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Strictly speaking, based on their raw talent, the Count Five wouldn't rate too much attention from music historians. The definitive one-hit wonders, they failed to make much of a lasting impression on the listening public or on music — but just play that one hit, "Psychotic Reaction," even 40 years after the fact, and almost any audience will brighten up and want to hear more. Their one fault was that they could never generate more — they tried but never issued another record half as good.
The Count Five started life in San Jose, CA, in the early '60s with a pair of high school students named John "Mouse" Michalski and Roy Chaney, who had played guitar and bass, respectively, in a succession of local bands such as Johnny & the GTOs and the Renegades, specializing in surf instrumental music. Still in their mid-teens, they changed their name to the Squires, added a singer (Kenn Ellner), and tried picking up on the British Invasion sound; this wouldn't be the last time the group attempted to adapt to the musical sounds around them. Sean Byrne, an Irish-born guitarist, singer, and songwriter attending San Jose City College, came aboard in late 1964, and the Squires made a local name for themselves over the ensuing year. Then, organist Phil Evans quit for personal reasons and drummer Skip Cordell joined another group; with the arrival of his replacement, Butch Atkinson, the group changed their name to the Count Five. It was just about then that Byrne put the finishing touches on a song he'd been outlining in his head, ultimately called "Psychotic Reaction."
That song, heard by a local DJ named Brian Lord, became the group's key to stardom, at least momentarily. It became a showcase for the band's abilities, especially guitarists Michalski and Byrne, and they began working it up into the crescendo of their stage act. At first it didn't seem to do much good, as the group was turned down by Capitol Records, Fantasy Records, and a handful of other California-based companies, but after working out a new arrangement of "Psychotic Reaction" with the band, Lord got the song and the group placed with Double Shot Records, a Los Angeles-based label. The record — a chugging, fuzz tone-laden piece of punk defiance with more than a few signature licks and phrasings borrowed from Bo Diddley and the Yardbirds, among others, and a punk attitude that was worthy of the Standells — eventually made number five nationally and number one in Los Angeles.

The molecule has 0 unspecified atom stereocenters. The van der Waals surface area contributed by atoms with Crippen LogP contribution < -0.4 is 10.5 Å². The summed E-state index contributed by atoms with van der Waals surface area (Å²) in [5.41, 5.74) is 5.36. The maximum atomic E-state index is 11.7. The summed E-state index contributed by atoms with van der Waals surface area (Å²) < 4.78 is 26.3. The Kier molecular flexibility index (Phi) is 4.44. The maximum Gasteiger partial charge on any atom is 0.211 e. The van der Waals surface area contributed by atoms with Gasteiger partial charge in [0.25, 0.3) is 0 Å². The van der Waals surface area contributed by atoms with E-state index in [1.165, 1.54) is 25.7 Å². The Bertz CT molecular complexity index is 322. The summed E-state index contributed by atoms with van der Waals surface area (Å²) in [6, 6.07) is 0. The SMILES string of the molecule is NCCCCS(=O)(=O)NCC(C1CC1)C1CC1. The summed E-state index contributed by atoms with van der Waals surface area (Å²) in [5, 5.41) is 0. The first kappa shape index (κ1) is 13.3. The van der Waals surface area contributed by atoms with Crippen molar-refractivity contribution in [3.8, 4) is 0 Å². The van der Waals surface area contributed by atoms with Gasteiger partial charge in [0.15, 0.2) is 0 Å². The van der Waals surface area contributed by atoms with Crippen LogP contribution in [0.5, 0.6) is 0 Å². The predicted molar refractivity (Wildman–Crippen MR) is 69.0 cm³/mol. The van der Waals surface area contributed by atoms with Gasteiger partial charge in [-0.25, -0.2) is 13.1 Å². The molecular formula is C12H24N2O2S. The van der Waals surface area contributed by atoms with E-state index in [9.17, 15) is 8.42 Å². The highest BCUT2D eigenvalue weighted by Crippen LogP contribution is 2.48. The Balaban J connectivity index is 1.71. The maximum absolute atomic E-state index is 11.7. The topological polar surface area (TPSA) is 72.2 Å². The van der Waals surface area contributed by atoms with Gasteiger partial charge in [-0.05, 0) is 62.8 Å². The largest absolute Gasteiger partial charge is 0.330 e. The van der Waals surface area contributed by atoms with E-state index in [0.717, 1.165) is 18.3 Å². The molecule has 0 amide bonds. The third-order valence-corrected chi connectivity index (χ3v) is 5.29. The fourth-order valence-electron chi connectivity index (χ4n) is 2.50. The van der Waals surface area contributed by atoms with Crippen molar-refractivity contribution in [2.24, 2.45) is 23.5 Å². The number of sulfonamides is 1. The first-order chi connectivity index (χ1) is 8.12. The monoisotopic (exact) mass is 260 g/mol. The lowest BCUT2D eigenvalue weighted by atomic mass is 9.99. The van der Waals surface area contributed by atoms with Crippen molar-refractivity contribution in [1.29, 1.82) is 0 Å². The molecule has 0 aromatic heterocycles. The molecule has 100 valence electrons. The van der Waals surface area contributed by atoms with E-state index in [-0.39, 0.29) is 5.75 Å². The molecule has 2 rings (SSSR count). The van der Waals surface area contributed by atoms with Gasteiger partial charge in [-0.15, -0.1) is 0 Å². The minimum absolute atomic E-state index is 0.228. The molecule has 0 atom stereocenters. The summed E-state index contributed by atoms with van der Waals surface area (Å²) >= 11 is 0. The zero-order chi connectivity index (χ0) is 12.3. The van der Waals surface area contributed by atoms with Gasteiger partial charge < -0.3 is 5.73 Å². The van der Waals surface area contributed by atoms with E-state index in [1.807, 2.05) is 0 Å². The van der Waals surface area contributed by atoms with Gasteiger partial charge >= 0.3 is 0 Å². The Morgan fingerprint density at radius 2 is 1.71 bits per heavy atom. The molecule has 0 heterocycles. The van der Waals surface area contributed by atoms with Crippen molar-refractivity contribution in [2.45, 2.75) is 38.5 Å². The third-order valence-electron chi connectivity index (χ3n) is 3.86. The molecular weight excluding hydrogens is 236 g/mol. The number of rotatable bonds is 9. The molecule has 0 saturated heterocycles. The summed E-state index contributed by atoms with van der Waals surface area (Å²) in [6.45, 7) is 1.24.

Unfortunately, the band was never able to follow up the hit with anything even remotely as successful. An album was rushed out, containing some ill-conceived originals, but nothing that the group did after "Psychotic Reaction" seemed to work. They tried reusing the same formula, working in a slightly more folk-rock vein, and attempting some fresh guitar pyrotechnics (on "The World" and "Pretty Big Mouth" and, in a psychedelic vein, on "Peace of Mind"), plus a pair of pretty fair Who covers ("My Generation" and "Out in the Street"), but by 1967, it was clear that the group's days were numbered. The strain of maintaining music careers while attending college — which was essential to the members keeping their draft deferments — took its toll, as did the dwindling bookings, as memory of "Psychotic Reaction" faded. In the end, after an attempt by Double Shot to keep Byrne as the only active member, the Count Five ceased to exist.
Their story might have ended there, as dimly remembered one-shot hitmakers, but for the 1972 release of Nuggets, Lenny Kaye's original '60s garage/psychedelic punk compilation. "Psychotic Reaction" may not have been the most original track on the album, but it was one of the more accessible, and still potent and enjoyable on its own terms six years after the fact; suddenly a new generation of enthusiasts discovered the Count Five. Yardbirds fans, in particular, tended to despise the group for having ripped off many of lead guitarist Jeff Beck's pyrotechnical tricks in a more commercially successful manner, but generally the song proved a popular oldie selection among more knowing '60s listeners, and there was demand for their album, which resulted in several rounds of reissues on vinyl and CD. In the decades since, the group has rated at least a mention in most histories of garage rock and psychedelic punk, and "Psychotic Reaction" is as much a standard of the genre as the Standells' "Try It" or the Thirteenth Floor Elevators' "You're Gonna Miss Me."
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1965 em San Jose, CA
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